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Tea is generally broken up into four main categories, three of them depend on their level of oxidation. The four main varieties are White Tea, Green Tea, Oolong Tea, and Black Tea. Black tea is historically the most common in the western world, but green tea is rapidly gaining lost ground.

Herbal teas, while not actually made from tea, are generally included when talking about tea, but are in fact considered a tisane and not a "true" tea. There are also countless sub-varieties and blends of tea that will be addressed in this FAQ as well, and while they may not easily be categorized, they are respected and unique varieties of tea which are appreciated around the world.

Types of Tea

Tea is generally broken up into four main categories, three of them depending on their oxidation (fermentation) level. The four main varieties are (for much greater detail, please click on the tea name):

White Tea

White tea is made from the immature buds of the tea plant that are picked and processed before they have had time to ‘ripen’ and develop many of the characteristics that are generally associated with tea. Due to their underdeveloped nature, they tend to have much less caffeine than any of the other tea varieties. They are not allowed to oxidize at all and produce a pale liquor and are the most subtle of teas. In poorer areas, where tea has been unaffordable to some, guests have been served another kind of ‘white tea,’ which is simply hot water.

Green Tea

Green tea is a tea that has been allowed to mature and has been picked, pan fired (or steamed) to stop the oxidation process after a very short period. The natural vegetal flavor of the leaf stands out and often a green tea will have a subtle sweetness that is lost when the tea is turned into a style such as an oolong or black tea. Green tea produces a greenish to yellow liquor and can range in bouquet from grassy to floral.

Oolong Tea

Oolong tea has been allowed to oxidize partially and thus produces a more complex, darker liquor, and sits on the scale between a green and a black tea. An oolong can be slightly oxidized to very oxidized depending on the variety of the tea. The depth of character for an oolong ranges greatly and is partially a result of the degree of oxidation, so an oolong can end up being closer to a green tea, or a black tea, depending on how it is produced. The liquor produced, therefore, can range from a greenish yellow, to a dark amber.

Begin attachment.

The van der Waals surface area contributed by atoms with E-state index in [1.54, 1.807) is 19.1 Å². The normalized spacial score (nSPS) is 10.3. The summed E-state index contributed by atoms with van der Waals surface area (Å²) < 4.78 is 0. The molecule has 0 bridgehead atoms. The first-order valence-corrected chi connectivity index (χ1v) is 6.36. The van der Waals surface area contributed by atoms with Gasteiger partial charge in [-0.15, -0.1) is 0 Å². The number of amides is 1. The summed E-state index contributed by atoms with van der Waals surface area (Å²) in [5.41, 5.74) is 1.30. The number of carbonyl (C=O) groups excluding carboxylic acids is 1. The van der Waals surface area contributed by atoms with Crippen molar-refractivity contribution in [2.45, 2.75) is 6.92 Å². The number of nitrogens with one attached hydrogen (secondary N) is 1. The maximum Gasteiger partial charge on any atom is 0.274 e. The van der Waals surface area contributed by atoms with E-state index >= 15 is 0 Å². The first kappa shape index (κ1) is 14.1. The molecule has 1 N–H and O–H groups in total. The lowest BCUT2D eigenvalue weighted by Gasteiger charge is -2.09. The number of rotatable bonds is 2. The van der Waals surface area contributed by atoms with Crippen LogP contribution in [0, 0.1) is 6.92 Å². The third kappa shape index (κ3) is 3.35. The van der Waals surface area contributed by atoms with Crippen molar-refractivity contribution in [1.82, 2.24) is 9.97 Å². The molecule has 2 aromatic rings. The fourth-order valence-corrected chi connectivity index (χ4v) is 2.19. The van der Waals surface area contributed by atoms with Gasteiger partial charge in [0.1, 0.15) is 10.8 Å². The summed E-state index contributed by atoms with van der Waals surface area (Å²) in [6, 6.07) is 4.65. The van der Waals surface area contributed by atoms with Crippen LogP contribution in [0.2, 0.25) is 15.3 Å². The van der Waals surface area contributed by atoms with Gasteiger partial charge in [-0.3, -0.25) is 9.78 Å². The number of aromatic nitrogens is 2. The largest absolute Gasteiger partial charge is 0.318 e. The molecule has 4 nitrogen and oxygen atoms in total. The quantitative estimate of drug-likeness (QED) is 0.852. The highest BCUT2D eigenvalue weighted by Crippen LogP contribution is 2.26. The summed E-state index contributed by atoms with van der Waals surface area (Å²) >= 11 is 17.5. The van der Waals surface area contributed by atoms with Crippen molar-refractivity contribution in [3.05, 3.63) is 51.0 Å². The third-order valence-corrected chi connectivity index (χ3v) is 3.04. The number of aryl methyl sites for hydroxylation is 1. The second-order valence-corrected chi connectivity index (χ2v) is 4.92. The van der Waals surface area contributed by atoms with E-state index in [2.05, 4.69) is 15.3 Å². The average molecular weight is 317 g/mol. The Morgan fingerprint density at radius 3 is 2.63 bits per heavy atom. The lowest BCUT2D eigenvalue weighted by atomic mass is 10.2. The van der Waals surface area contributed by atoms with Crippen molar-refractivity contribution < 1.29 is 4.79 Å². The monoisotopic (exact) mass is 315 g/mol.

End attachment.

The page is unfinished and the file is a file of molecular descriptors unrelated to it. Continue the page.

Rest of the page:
Black Tea

Black tea has been allowed to oxidize fully before being fired (dried), and the many chemical reactions that have occurred produce a dark, very complex tea. All of the vegetal qualities of the leaf are gone and replaced with a depth of character unparalleled in the food world. The liquor produced ranges from dark amber to a black that would rival coffee.

Sub Varieties and Blends

There are many other sub-varieties of tea, such as Pu-erh, Kukicha, Genmaicha, and many blends like the familiar Earl Grey. These teas run the gamut of flavors and characters due to the conditions under which they are produced, and the blending of particular teas has a long and rich history in western culture. These teas deserve pages in their own right, so please follow the links from the names to discover more about what makes them so different from each other.


Pronounced tee-zahn, this is the French term (now adopted by most western cultures) for any infused beverage made with anything other than actual tea leaves. This includes herbal tea, Rooibos, Heuningbos, fruit melanges, and many others.

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